Nuclear Medicine Bone Scan
A bone scan is used to show a functional or cellular view of all the bones in your body. It can look for many bone issues, such as infection, fractures/stress fractures, and cancer. Bone scans for cancer patients help physicians decide the next step in cancer treatment.
How is a bone scan performed?
The technologist will ask you a brief history and will enter your medication list into the computer. After that, you will be given an injection of a radioactive tracer in a vein in your arm.
After the injection, you’re free to leave for 2 ½ to 3 hours. The technologist will give you a return time. While you are gone, drink 24 oz of fluids. You are allowed to eat and take medications, if necessary. Return to the imaging center at your assigned time.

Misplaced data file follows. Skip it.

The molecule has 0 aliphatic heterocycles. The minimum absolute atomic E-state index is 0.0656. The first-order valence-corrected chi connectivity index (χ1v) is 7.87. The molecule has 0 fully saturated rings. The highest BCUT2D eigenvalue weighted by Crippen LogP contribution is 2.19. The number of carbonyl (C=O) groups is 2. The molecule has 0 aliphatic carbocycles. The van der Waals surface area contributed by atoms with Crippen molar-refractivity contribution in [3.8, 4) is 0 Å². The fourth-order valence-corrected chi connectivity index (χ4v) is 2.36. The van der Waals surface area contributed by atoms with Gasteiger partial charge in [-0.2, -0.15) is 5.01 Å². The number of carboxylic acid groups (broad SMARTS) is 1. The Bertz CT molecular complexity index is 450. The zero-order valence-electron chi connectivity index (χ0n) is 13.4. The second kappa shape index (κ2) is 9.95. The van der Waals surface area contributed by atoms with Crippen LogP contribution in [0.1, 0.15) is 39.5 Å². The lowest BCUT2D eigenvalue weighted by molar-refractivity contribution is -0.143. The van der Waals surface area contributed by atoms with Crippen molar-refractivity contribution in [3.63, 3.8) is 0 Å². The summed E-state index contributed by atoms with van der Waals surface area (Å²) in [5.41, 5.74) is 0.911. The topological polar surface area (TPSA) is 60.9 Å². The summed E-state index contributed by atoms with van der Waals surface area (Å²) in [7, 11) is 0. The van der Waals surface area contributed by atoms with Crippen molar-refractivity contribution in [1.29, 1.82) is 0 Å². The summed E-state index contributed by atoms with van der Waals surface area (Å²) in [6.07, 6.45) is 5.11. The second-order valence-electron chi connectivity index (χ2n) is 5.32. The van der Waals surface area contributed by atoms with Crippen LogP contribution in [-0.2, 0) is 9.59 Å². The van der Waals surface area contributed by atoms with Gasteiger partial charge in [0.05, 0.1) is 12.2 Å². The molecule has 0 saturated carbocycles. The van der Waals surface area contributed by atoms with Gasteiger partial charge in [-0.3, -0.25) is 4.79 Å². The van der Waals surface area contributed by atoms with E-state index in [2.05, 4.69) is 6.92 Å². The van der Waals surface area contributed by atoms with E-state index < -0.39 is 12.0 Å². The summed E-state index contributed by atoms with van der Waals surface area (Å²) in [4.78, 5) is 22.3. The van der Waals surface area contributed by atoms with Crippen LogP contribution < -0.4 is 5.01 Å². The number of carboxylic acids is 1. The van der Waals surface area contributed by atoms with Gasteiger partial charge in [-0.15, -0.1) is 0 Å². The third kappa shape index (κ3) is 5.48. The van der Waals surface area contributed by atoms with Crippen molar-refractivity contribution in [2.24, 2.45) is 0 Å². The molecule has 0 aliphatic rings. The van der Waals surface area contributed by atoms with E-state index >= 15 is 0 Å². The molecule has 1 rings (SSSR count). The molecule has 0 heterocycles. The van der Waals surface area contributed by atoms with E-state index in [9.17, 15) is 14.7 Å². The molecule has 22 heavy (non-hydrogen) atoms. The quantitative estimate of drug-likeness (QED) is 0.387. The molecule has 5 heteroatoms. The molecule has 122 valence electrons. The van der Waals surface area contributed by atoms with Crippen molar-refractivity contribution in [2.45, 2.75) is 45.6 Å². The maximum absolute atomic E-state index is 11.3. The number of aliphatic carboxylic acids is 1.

You will be led back to an imaging room and asked to remove your belt and any metal objects from your pockets. You will then lay on a camera bed while the camera takes images of your bones. Additional views may be needed at the radiologist’s request. The entire scan will take about 25-35 minutes. The images will be processed, viewed and approved by the radiologist. The total time for the scan can take up to one hour. If additional images are needed, it could take up to an hour and a half.
How will I find out the results?
After the exam, your nuclear medicine bone scan will be reviewed by the radiologist. Your personal physician will receive a report of the radiologist's findings to discuss with you.